What is B-12 Chemtool?
Berryman’s B-12 Chemtool is a popular carburetor cleaner. It was first developed by Berryman Products, Inc. in 1958. B-12 Chemtool quickly became Berryman’s flagship product, and it has been widely used by mechanics, gas station attendants, and other tradespeople ever since.
Like many other popular automotive cleaning products, B-12 Chemtool is formulated with solvents that are derived from petroleum (i.e. petroleum solvents). Benzene is a petroleum solvent, and for many years it was a primary ingredient in B-12 Chemtool.
Eventually, the benzene in B-12 Chemtool was replaced with other petroleum solvents. However, due to cost considerations in the distillation process, just about every industrial petroleum solvent is contaminated with some level of benzene. Consequently, even in recent years, B-12 Chemtool may have contained dangerous levels of benzene.
What is Benzene?
Benzene is a carcinogenic aromatic hydrocarbon. It is colorless at room temperature, it has a sweet smell, and it is highly flammable. The International Agency for Research on Cancer (IARC) classifies benzene as a group one carcinogen. Examples of other group one carcinogens include asbestos, plutonium, and tobacco.
Which Cancers are Linked to Benzene?
Benzene exposure can lead to numerous diseases including:
- Acute Myeloid Leukemia (AML)
- Myelodysplastic Syndrome (MDS)
- Non-Hodgkin’s Lymphoma (NHL)
- Multiple Myeloma
- Aplastic Anemia
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How Much Exposure to Benzene is Dangerous?
The only safe level of benzene exposure is zero. This fact was even recognized by the American Petroleum Institute (API) as early as 1948.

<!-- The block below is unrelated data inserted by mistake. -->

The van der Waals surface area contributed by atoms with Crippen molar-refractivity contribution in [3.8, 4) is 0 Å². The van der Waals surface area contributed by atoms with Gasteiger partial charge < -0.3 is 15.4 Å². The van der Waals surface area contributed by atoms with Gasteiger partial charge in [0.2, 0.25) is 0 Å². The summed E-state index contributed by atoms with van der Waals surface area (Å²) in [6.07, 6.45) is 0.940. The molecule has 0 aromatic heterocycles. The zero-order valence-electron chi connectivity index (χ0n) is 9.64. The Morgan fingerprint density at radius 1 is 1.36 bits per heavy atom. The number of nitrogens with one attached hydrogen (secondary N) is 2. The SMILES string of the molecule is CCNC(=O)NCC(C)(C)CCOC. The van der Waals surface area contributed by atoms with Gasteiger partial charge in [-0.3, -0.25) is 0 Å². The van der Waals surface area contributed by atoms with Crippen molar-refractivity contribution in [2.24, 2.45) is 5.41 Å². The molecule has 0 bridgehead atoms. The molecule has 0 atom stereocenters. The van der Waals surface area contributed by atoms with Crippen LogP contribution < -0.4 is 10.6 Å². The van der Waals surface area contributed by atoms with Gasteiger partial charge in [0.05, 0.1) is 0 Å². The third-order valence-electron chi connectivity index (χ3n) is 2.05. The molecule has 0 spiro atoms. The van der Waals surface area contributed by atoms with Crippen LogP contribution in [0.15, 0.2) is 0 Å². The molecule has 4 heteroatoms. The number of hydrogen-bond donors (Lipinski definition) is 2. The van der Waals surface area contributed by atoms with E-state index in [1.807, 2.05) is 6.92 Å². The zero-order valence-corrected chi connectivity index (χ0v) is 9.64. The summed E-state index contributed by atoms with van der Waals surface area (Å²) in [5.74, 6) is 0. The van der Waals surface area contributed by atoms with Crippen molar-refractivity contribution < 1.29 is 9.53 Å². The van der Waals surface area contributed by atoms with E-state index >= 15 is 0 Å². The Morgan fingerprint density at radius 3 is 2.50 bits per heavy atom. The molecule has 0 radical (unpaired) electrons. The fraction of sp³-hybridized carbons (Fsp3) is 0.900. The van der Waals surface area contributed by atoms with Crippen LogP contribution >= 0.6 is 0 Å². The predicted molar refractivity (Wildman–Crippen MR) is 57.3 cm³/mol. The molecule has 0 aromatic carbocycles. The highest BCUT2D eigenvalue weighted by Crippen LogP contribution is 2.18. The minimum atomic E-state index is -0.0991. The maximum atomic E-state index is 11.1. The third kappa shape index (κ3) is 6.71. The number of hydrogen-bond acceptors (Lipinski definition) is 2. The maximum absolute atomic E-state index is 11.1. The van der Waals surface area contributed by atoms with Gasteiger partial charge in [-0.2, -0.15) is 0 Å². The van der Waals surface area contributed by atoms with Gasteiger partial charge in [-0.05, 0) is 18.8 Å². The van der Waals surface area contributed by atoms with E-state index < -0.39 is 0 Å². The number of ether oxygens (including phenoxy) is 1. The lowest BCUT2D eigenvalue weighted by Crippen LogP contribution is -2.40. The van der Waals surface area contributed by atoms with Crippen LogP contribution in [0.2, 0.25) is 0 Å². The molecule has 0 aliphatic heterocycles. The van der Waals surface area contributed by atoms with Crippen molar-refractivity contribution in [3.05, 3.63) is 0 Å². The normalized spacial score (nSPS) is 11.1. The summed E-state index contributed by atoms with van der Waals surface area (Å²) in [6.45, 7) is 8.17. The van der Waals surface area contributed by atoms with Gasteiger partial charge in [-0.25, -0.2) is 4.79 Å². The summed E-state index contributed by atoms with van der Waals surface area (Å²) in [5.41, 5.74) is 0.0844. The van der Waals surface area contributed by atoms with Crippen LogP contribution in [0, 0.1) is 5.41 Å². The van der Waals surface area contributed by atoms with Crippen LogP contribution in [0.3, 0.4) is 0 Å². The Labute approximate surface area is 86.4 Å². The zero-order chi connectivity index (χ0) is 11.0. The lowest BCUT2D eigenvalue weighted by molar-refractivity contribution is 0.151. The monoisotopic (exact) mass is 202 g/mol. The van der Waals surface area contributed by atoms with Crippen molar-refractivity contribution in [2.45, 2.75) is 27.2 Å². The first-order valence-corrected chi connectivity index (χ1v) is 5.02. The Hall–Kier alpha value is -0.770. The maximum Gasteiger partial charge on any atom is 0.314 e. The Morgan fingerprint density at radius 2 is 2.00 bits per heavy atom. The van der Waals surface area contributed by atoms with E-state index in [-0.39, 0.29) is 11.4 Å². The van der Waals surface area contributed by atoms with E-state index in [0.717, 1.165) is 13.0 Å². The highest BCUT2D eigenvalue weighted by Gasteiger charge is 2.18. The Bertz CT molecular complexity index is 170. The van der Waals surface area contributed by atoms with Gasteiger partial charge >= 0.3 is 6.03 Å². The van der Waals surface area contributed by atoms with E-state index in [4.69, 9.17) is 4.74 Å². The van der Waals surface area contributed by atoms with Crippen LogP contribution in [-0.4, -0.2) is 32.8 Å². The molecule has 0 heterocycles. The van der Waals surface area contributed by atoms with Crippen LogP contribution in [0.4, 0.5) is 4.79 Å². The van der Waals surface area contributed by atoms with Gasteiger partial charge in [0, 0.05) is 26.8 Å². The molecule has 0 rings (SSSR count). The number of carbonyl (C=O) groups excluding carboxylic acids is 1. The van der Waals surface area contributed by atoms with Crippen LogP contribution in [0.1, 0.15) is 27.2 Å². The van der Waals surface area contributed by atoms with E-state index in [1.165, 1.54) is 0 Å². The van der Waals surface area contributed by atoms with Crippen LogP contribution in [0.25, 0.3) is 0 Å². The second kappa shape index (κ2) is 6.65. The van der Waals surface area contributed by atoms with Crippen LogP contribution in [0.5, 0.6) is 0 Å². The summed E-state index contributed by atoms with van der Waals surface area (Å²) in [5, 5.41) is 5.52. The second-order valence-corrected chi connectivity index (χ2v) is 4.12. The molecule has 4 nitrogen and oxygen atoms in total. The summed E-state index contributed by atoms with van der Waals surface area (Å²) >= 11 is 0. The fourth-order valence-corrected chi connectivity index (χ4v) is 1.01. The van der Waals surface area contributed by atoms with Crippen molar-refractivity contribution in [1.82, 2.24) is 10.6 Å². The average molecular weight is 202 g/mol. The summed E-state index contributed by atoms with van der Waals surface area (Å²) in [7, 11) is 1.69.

How Much Benzene is in B-12 Chemtool?
B-12 Chemtool was originally formulated to contain 15% benzene. Internal documents uncovered during litigation have revealed that Berryman continued to use benzene as a primary ingredient in B-12 Chemtool until at least 1977. When Berryman finally stopped using benzene as a primary ingredient, it was replaced by other petroleum solvents – namely toluene. However, even today, B-12 Chemtool still contains benzene.
How Much Benzene is in Toluene?
Toluene is a close relative of benzene. The refining process that yields toluene from petroleum simultaneously produces benzene. Separating the benzene from the toluene entirely is more costly for the manufacturer. As a result, industrial-grade toluene can retain significant amounts of benzene. Purified toluene (like what would be used in a laboratory) might only contain as little as 0.01% benzene. However, crude toluene might contain as much as 25% benzene.[5-8]
Current regulations require that Berryman report how much toluene is used in B-12 Chemtool. The Material Safety Data Sheet available on Berryman’s website as of 2022 indicates that B-12 Chemtool is 40-50% toluene. However, manufacturers are not required to report how much benzene is present in the toluene that they use. Consequently, there is no way for a normal consumer to know how much benzene is in the product they are using.
What can I do if I was Exposed to B-12 Chemtool?
If you or a loved one was exposed to B-12 Chemtool or any other benzene-containing product and have been diagnosed with a blood or bone cancer, the attorneys at Hughes Law Office may be able to help. These are complicated cases that require experienced benzene attorneys. We want you to focus on your recovery and let us do the work needed to prove your case. Call 1-800-BENZENE today and speak directly with an attorney at no cost to you.
 IARC Monographs on the Evaluation of Carcinogenic Risks to Humans Volume 120 (IARC 2018) (“Benzene is carcinogenic to humans (Group 1)”).
 API Toxicological Review Benzene September 1948 (“Insomuch as the body develops no tolerance to benzene, and as there is a wide variation in individual susceptibility, it is generally considered that the only absolutely safe concentration for benzene is zero”).
 IARC Working Group on the Evaluation of Carcinogenic Risks to Humans. Some Organic Solvents, Resin Monomers and Related Compounds, Pigments and Occupational Exposures in Paint Manufacture and Painting. (IARC 1989).
 American Conference of Governmental Industrial Hygienists. Notice of intended changes – toluene, trimethylamine, and vinyl acetate (ACGIH 1991).
 Criteria Document on Occupational Exposure to Toluene (NIOSH 1973).
 Air Quality Guidelines for Europe (2nd ed. World Health Org. 2000).